Employers must remain vigilant as restrictions ease
As some businesses across the country (excluding Auckland and Northland) partially reopen under Alert Level 3, it has never been more important for employers to ensure their workplace is complying with all health regulations.
Under the eased restrictions which came into effect for all of New Zealand, south of the Auckland boundary at 11:59pm 31 August, non-essential retail stores, cafes and restaurants can open for contactless pick-up and delivery if they have measures in place to operate safely. Like Alert Level 4, only essential businesses and services can physically have customers enter their premises.
While the easing of restrictions is a positive sign the country is on the road to recovery, Employsure, New Zealand’s largest workplace relations advisor, is urging business owners not to become complacent.
“We’ve seen what happens when we drop our guard. If employers don’t continue to abide by the health advice and let complacency kick in, we’ll be right back at square one,” said Employsure Advice Services Team Leader Courtney Woods.
“Employers must continue to clean all surfaces regularly, put up correct signage and check-in information, provide hand sanitiser, use contactless payment, and offer click and collect where applicable. Minimising contact with others is essential if we are to stop the spread of infection, and business owners are the ones that will help us in our recovery.”
Having an effective infection control policy that includes identifying and assessing infection hazards in the workplace and implementing specific controls can help eliminate or minimise the risk of transmission. These may include physical distancing, regular handwashing with soap, wearing face coverings and the use of hand-sanitiser. Appropriate routine environmental cleaning and disinfection should occur regularly at all workplaces.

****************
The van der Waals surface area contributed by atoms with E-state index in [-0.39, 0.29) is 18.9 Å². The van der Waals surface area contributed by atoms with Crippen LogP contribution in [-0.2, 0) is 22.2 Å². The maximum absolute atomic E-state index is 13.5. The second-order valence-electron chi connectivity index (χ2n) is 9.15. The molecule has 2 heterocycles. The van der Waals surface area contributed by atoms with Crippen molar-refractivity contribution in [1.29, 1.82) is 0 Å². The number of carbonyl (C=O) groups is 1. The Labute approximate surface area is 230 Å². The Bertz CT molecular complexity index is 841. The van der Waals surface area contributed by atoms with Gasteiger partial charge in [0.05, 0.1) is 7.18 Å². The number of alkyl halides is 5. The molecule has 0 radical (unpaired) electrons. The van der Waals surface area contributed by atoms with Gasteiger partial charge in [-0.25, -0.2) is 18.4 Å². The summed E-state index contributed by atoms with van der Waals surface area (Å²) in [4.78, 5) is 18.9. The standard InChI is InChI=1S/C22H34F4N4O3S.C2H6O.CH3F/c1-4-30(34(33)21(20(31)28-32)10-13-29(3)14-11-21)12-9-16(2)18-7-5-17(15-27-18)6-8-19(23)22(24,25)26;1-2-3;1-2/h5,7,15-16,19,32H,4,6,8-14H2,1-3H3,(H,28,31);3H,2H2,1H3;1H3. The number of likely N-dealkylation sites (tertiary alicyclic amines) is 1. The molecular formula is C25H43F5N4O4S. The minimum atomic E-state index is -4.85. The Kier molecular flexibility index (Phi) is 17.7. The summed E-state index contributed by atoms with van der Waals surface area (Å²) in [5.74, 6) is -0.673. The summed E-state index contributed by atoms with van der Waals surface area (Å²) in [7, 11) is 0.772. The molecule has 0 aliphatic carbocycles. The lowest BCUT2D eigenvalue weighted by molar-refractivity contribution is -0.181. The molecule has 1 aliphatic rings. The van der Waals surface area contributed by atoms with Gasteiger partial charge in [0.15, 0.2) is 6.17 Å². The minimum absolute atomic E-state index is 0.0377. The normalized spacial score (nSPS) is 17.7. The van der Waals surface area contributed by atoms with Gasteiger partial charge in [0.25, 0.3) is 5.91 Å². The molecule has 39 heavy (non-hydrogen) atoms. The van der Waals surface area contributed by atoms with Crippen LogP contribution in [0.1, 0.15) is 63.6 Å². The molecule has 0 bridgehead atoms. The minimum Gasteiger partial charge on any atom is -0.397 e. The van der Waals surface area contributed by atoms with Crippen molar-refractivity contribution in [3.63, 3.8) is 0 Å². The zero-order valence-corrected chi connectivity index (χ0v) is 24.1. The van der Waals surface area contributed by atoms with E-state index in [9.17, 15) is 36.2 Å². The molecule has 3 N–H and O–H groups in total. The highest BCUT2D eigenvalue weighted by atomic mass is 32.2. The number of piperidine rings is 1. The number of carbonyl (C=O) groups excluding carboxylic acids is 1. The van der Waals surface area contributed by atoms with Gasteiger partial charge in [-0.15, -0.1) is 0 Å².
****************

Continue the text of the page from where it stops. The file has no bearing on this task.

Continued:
Those who can reopen, should ensure their COVID Safe Plan is regularly reviewed and implemented and depending on the business or service, they may need to direct employees to wear a face covering at all times in the workplace (unless an exemption applies). Businesses that can switch their operations by having employees work from home are still urged to do so.
If an employee or independent contractor tests positive to COVID-19 over the coming days and has physically been in the workplace while infected, their employer must notify the Ministry of Health as soon as they become aware and follow their advice. Should a worker or employee fall ill, additional control measures need to be initiated. This includes isolating the infected person, identifying anyone they may have come in contact with and disinfecting the areas they have been working in, however, the next steps will depend on advice received from the Ministry of Health.
“This is a highly contagious strain of the virus and there is no disputing that action is required to stop the spread,” continued Ms Woods.
“To help restrictions ease as soon as possible, business owners need to ensure they meet their health and safety responsibilities, comply with their legal obligations, and follow government directions. What we don’t want to see is more cases in the community that could have easily been prevented.”